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J Adolesc. 2018 Jun;65:50-60. doi: 10.1016/j.adolescence.2018.02.013. Epub 2018 Mar 14.

Characteristics of bias-based harassment incidents reported by a national sample of U.S. adolescents.

Author information

1
University of New Hampshire, Durham, NH, USA. Electronic address: lisa.jones@unh.edu.
2
University of New Hampshire, Durham, NH, USA.
3
Center for Innovative Public Health Research, San Clemente, CA, USA.

Abstract

Using a national sample of youth from the U.S., this paper examines incidents of bias-based harassment by peers that include language about victims' perceived sexual orientation, race/ethnicity, religion, weight or height, or intelligence. Telephone interviews were conducted with youth who were 10-20 years old (n = 791). One in six youth (17%) reported at least one experience with bias-based harassment in the past year. Bias language was a part of over half (52%) of all harassment incidents experienced by youth. Perpetrators of bias-based harassment were similar demographically to perpetrators of non-biased harassment. However, bias-based incidents were more likely to involve multiple perpetrators, longer timeframes and multiple harassment episodes. Even controlling for these related characteristics, the use of bias language in incidents of peer harassment resulted in significantly greater odds that youth felt sad as a result of the victimization, skipped school, avoided school activities, and lost friends, compared to non-biased harassment incidents.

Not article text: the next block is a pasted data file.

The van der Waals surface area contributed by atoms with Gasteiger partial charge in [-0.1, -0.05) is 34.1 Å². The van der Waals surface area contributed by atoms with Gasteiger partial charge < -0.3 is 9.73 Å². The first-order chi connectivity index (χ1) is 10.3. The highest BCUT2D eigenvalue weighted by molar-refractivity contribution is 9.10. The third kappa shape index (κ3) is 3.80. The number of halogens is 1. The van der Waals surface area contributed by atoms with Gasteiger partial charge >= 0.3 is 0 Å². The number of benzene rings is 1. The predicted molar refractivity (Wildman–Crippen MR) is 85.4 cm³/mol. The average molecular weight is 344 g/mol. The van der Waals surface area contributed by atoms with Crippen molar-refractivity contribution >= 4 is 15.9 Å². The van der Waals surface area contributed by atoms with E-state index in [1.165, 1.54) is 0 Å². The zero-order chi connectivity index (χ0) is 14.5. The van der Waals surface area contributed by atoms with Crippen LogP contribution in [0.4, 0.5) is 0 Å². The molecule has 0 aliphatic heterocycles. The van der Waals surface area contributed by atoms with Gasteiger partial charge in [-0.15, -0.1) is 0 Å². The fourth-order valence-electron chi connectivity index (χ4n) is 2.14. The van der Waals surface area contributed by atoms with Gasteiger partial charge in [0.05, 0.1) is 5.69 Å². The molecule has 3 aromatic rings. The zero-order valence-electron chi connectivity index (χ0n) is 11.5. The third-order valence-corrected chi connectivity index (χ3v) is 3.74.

KEYWORDS:

Adolescents; Bias; Bullying; Harassment; Hate victimization; Youth

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